ALBUQUERQUE, N.M. — The New Mexico Supreme Court has affirmed a lower court’s ruling that even though the Albuquerque Public Schools did not comply with the election statute in its wording on the February mill levy and bond ballot, it did not prevent citizens from casting an informed vote.
The legal challenge was made by property owner and attorney Robert Pidcock two days after the certification of the election results. He claimed APS chose to use the wording “mill levy” instead of “public school building tax” as required by statute. More specifically, he maintained, the APS language did not specify that the question was whether a voter was for or against a “public school buildings tax.”
“If these ballot measures are upheld, APS could construct a $575 million APS executive-only health clinic (perhaps a spa or restaurant) or a $575 million sports stadium … and there would be nothing that a voter/property owner in the APS district could do about it,” he said in the complaint.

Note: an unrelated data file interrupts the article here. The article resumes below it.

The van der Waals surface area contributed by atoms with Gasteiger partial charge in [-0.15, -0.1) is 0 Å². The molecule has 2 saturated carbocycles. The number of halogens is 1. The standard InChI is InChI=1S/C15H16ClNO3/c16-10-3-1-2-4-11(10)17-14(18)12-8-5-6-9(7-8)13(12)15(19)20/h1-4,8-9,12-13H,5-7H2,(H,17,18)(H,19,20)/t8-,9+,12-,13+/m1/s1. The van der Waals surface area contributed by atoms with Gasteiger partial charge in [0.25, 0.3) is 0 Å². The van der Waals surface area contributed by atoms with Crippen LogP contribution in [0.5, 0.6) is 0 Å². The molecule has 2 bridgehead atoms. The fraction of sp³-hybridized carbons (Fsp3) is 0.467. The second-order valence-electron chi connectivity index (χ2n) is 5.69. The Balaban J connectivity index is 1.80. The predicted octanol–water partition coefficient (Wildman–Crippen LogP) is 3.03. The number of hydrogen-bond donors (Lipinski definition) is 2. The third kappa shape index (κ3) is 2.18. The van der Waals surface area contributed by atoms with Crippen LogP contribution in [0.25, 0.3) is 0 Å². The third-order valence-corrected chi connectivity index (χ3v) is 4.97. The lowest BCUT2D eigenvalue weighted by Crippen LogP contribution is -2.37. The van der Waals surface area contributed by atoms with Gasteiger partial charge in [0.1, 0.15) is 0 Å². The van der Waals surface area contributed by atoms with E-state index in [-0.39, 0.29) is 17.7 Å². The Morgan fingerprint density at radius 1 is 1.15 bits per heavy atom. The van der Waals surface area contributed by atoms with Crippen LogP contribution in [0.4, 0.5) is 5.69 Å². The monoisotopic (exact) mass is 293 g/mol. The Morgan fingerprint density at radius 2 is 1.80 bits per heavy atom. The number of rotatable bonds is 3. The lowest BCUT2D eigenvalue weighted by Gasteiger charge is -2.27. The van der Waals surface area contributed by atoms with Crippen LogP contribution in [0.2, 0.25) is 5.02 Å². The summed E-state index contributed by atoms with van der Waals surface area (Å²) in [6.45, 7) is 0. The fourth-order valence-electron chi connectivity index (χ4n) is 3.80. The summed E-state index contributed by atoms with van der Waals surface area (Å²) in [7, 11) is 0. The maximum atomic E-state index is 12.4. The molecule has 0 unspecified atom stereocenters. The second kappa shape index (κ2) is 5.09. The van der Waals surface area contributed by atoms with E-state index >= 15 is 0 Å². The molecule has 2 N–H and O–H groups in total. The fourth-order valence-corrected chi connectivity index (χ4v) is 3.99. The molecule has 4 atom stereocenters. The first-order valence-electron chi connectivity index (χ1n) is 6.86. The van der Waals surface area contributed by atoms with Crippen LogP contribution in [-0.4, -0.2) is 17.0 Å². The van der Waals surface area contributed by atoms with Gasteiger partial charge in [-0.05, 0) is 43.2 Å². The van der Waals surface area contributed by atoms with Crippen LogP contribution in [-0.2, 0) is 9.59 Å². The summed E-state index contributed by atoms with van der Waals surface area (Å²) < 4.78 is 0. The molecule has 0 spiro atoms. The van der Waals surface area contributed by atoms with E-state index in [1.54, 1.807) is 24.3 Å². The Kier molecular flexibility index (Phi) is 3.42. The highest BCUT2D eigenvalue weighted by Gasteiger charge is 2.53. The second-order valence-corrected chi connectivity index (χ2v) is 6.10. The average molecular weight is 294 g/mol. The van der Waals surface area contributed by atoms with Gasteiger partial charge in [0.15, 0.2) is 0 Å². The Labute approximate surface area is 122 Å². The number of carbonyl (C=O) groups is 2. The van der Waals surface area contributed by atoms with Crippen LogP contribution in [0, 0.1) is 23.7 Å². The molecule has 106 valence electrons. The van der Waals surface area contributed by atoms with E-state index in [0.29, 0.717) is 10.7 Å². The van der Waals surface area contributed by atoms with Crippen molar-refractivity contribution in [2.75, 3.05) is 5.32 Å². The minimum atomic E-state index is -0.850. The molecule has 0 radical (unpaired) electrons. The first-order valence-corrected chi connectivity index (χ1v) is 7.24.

Only 6.5 percent of eligible voters cast ballots in the Feb. 2 election. They overwhelmingly approved the $375 million mill levy and another $200 million in general obligation bonds for APS and Central New Mexico Community College.
Second Judicial District Chief Judge Nan Nash said she interpreted case law as requiring her to give deference to the election results, in which 65 percent of voters approved the funding measures.
Pidcock subsequently appealed the ruling to the New Mexico Supreme Court, which ruled Wednesday. The case bypassed the state Court of Appeals, which is normal in election cases, “and if the Supreme Court refuses to consider the appeal there simply is no appeal, and that’s what happened here,” Pidcock said Thursday.
District Court also failed to deal with his argument that the school district’s proposed APS health clinic “is not a school building and therefore could not be funded through the proceeds of this election,” he said.